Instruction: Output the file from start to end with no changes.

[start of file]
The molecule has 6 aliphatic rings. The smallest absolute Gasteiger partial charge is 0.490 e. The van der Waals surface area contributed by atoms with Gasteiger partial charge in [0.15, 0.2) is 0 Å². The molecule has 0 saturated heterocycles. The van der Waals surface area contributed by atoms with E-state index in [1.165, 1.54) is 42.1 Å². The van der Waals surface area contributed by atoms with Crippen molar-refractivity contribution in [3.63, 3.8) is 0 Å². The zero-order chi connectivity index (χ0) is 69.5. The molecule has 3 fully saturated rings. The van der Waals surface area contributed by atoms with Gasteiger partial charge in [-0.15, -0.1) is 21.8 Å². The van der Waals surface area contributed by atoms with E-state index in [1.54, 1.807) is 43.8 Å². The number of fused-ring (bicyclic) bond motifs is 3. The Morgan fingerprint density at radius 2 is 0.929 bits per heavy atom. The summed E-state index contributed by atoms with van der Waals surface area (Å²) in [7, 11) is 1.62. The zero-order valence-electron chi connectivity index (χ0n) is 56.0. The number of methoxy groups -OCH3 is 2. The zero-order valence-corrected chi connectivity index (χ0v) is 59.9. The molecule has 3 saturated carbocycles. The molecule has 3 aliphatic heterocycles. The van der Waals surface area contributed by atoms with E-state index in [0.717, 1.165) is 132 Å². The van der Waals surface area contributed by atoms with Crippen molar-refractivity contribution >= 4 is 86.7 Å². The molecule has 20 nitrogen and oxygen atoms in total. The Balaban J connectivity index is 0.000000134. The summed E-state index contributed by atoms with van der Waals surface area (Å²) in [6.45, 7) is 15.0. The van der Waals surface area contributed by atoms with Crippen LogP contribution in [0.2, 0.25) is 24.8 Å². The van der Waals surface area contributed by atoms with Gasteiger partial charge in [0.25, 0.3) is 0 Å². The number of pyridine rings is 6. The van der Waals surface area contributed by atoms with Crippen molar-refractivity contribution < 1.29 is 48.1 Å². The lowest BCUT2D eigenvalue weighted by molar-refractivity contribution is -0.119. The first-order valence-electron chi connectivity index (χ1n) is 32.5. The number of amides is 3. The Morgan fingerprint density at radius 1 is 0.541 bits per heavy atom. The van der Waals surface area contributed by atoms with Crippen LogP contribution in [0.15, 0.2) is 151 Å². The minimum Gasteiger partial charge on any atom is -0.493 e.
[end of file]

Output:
The molecule has 6 aliphatic rings. The smallest absolute Gasteiger partial charge is 0.490 e. The van der Waals surface area contributed by atoms with Gasteiger partial charge in [0.15, 0.2) is 0 Å². The molecule has 0 saturated heterocycles. The van der Waals surface area contributed by atoms with E-state index in [1.165, 1.54) is 42.1 Å². The van der Waals surface area contributed by atoms with Crippen molar-refractivity contribution in [3.63, 3.8) is 0 Å². The zero-order chi connectivity index (χ0) is 69.5. The molecule has 3 fully saturated rings. The van der Waals surface area contributed by atoms with Gasteiger partial charge in [-0.15, -0.1) is 21.8 Å². The van der Waals surface area contributed by atoms with E-state index in [1.54, 1.807) is 43.8 Å². The number of fused-ring (bicyclic) bond motifs is 3. The Morgan fingerprint density at radius 2 is 0.929 bits per heavy atom. The summed E-state index contributed by atoms with van der Waals surface area (Å²) in [7, 11) is 1.62. The zero-order valence-electron chi connectivity index (χ0n) is 56.0. The number of methoxy groups -OCH3 is 2. The zero-order valence-corrected chi connectivity index (χ0v) is 59.9. The molecule has 3 saturated carbocycles. The molecule has 3 aliphatic heterocycles. The van der Waals surface area contributed by atoms with E-state index in [0.717, 1.165) is 132 Å². The van der Waals surface area contributed by atoms with Crippen molar-refractivity contribution >= 4 is 86.7 Å². The molecule has 20 nitrogen and oxygen atoms in total. The Balaban J connectivity index is 0.000000134. The summed E-state index contributed by atoms with van der Waals surface area (Å²) in [6.45, 7) is 15.0. The van der Waals surface area contributed by atoms with Crippen LogP contribution in [0.2, 0.25) is 24.8 Å². The van der Waals surface area contributed by atoms with Gasteiger partial charge in [0.25, 0.3) is 0 Å². The number of pyridine rings is 6. The van der Waals surface area contributed by atoms with Crippen molar-refractivity contribution < 1.29 is 48.1 Å². The lowest BCUT2D eigenvalue weighted by molar-refractivity contribution is -0.119. The first-order valence-electron chi connectivity index (χ1n) is 32.5. The number of amides is 3. The Morgan fingerprint density at radius 1 is 0.541 bits per heavy atom. The van der Waals surface area contributed by atoms with Crippen LogP contribution in [0.15, 0.2) is 151 Å². The minimum Gasteiger partial charge on any atom is -0.493 e.